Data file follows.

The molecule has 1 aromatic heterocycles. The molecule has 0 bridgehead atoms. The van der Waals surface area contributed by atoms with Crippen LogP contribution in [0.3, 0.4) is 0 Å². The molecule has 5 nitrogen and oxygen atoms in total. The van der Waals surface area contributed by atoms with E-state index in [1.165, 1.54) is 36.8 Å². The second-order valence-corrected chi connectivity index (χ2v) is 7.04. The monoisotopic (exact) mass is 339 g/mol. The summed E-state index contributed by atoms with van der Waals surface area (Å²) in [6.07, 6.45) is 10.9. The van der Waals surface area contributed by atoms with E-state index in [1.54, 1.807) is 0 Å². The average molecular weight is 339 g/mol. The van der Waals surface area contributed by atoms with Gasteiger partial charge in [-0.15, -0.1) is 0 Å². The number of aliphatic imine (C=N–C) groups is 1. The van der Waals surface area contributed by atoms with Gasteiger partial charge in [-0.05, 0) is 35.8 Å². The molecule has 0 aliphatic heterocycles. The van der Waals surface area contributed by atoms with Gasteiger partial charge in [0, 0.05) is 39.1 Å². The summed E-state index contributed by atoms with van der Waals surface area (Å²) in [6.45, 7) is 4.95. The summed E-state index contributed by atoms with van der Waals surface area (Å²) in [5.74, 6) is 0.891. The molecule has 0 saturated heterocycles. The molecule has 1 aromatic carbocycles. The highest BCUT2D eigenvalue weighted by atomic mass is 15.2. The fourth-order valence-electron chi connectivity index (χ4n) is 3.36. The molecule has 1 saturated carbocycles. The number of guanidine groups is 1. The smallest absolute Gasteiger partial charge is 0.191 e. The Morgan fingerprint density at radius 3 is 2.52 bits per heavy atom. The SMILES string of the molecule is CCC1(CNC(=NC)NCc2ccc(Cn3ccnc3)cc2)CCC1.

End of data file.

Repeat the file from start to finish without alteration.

The molecule has 1 aromatic heterocycles. The molecule has 0 bridgehead atoms. The van der Waals surface area contributed by atoms with Crippen LogP contribution in [0.3, 0.4) is 0 Å². The molecule has 5 nitrogen and oxygen atoms in total. The van der Waals surface area contributed by atoms with E-state index in [1.165, 1.54) is 36.8 Å². The second-order valence-corrected chi connectivity index (χ2v) is 7.04. The monoisotopic (exact) mass is 339 g/mol. The summed E-state index contributed by atoms with van der Waals surface area (Å²) in [6.07, 6.45) is 10.9. The van der Waals surface area contributed by atoms with E-state index in [1.54, 1.807) is 0 Å². The average molecular weight is 339 g/mol. The van der Waals surface area contributed by atoms with Gasteiger partial charge in [-0.15, -0.1) is 0 Å². The number of aliphatic imine (C=N–C) groups is 1. The van der Waals surface area contributed by atoms with Gasteiger partial charge in [-0.05, 0) is 35.8 Å². The molecule has 0 aliphatic heterocycles. The van der Waals surface area contributed by atoms with Gasteiger partial charge in [0, 0.05) is 39.1 Å². The summed E-state index contributed by atoms with van der Waals surface area (Å²) in [6.45, 7) is 4.95. The summed E-state index contributed by atoms with van der Waals surface area (Å²) in [5.74, 6) is 0.891. The molecule has 0 saturated heterocycles. The molecule has 1 aromatic carbocycles. The highest BCUT2D eigenvalue weighted by atomic mass is 15.2. The fourth-order valence-electron chi connectivity index (χ4n) is 3.36. The molecule has 1 saturated carbocycles. The number of guanidine groups is 1. The smallest absolute Gasteiger partial charge is 0.191 e. The Morgan fingerprint density at radius 3 is 2.52 bits per heavy atom. The SMILES string of the molecule is CCC1(CNC(=NC)NCc2ccc(Cn3ccnc3)cc2)CCC1.